This is the first post of a series that I want to do. It's all about no longer being a photographer and being a person who takes pictures. To me, a photographer is consumed with idea of taking a perfect photograph and it ends up hurting them. A person who takes pictures hasn't lost sight of the bigger picture and realizes there's a whole world to experience on the other side of that tiny viewfinder.
The mentality of the modern photographer seems to be : start with a camera paired with a kit zoom lens, drool over images on Flickr, buy prime lenses and create amazing pictures. This is bad and here's why.
Fast prime lenses that let you blur blur blur until you can't recognize the background hurts you as a photographer. It takes a horrible image and makes it look visually pleasing, this is undeniable. I'll admit I've done this in the past. There have been countless times that I've taken photos and the person I was photographing told me this background behind me looks horrible, but I said don't worry you won't see anything in the photo. I think I was partly lazy to find a better place and partly handicapped because I knew what the lens could do.
But as I started looking around for inspiration here's what I noticed. Photographs that really just take you back and wow you have backgrounds that make the image. Chris Ozer is one example. Tim Kemple and Chris Burkard are a few others. The background is as important as the subject because it sets up the image. If photographs were books, the background is the first chapter; a necessary section to make the story make sense.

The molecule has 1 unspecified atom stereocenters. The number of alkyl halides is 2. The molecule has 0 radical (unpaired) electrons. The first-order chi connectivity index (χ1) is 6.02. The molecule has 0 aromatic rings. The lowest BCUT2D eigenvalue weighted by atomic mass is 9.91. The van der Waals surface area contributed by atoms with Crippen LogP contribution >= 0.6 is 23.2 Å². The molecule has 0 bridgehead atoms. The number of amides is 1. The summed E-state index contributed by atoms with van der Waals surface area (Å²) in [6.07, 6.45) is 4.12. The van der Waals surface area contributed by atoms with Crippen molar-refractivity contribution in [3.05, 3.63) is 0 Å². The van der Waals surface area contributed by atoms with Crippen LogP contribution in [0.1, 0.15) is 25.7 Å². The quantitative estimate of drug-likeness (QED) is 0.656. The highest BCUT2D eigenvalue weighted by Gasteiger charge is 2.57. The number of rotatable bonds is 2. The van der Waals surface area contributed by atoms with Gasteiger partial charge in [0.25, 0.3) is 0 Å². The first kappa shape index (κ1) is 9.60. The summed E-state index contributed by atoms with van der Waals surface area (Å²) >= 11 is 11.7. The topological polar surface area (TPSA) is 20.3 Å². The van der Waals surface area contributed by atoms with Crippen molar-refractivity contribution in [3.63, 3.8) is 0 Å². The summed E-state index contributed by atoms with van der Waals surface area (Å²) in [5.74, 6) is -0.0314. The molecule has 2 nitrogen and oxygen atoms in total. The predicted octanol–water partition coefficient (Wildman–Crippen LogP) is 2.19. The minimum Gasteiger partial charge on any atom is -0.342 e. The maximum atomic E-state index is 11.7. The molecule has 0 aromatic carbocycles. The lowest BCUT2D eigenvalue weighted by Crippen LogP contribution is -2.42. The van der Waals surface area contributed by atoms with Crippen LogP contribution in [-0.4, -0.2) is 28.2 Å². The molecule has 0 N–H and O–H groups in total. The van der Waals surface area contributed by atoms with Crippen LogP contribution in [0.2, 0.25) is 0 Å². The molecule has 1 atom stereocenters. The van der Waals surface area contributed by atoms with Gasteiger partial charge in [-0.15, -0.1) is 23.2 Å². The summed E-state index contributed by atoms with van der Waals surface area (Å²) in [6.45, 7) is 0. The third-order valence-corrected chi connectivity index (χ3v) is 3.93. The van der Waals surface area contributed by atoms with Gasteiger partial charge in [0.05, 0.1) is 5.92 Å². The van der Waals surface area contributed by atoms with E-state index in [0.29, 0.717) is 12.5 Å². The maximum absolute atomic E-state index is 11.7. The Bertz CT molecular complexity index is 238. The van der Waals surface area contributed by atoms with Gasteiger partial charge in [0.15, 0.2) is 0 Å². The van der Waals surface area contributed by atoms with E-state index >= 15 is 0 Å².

So why not just stop down your prime lens and avoid shooting wide open?
Currently I'm on this pursuit of photos that feel real by capturing these intimate moment that last only a split second. The only way I'll be able to achieve this is find a way to get the camera to disappear and put myself into the moment as well. Every time you look down at your LCD to see if your exposure is right or changing your lens, you're killing the moment and the flow of everything comes to a halt. This is where prime lenses become a crutch. A prime lens can limit you by making you walk back and forth, or force you to switch lenses to get the perspective you desire. By shooting a standard zoom like a 24-70mm length, you're knocking down one technical wall. This takes you from being "the person setting their camera to get the shot" to "the person interacting with his subject", or at least one step closer to being so.
Of course there is a time and place for prime lenses and pretty blurry backgrounds. My argument applies to people who take lifestyle images, or images of their dog trying to catch a taco, donut, meatball, and burger (if you have no idea what I'm talking about you need to search Facebook or Youtube for this immediately, no need to thank me). Regardless of there being a time and place for primes, don't let them limit your creativity but making every image blurry and "pretty". Everyone has a camera these days and can blur the background out, it's no longer what makes an image stand out. In the current era of photography, quality and content is king. Use that creative half of your brain and create images that stand on their own without and tricks and the print you hold in your hand feels that much sweeter. Lifestyle photography is all about telling the whole story and to do that you need the whole entire picture. Of course this doesn't apply solely to lifestyle photography, so don't brush this off. Strive to be better and slowly and surely you will.
See, even Courtney doesn't like blurry backgrounds all the time. The face tells it all.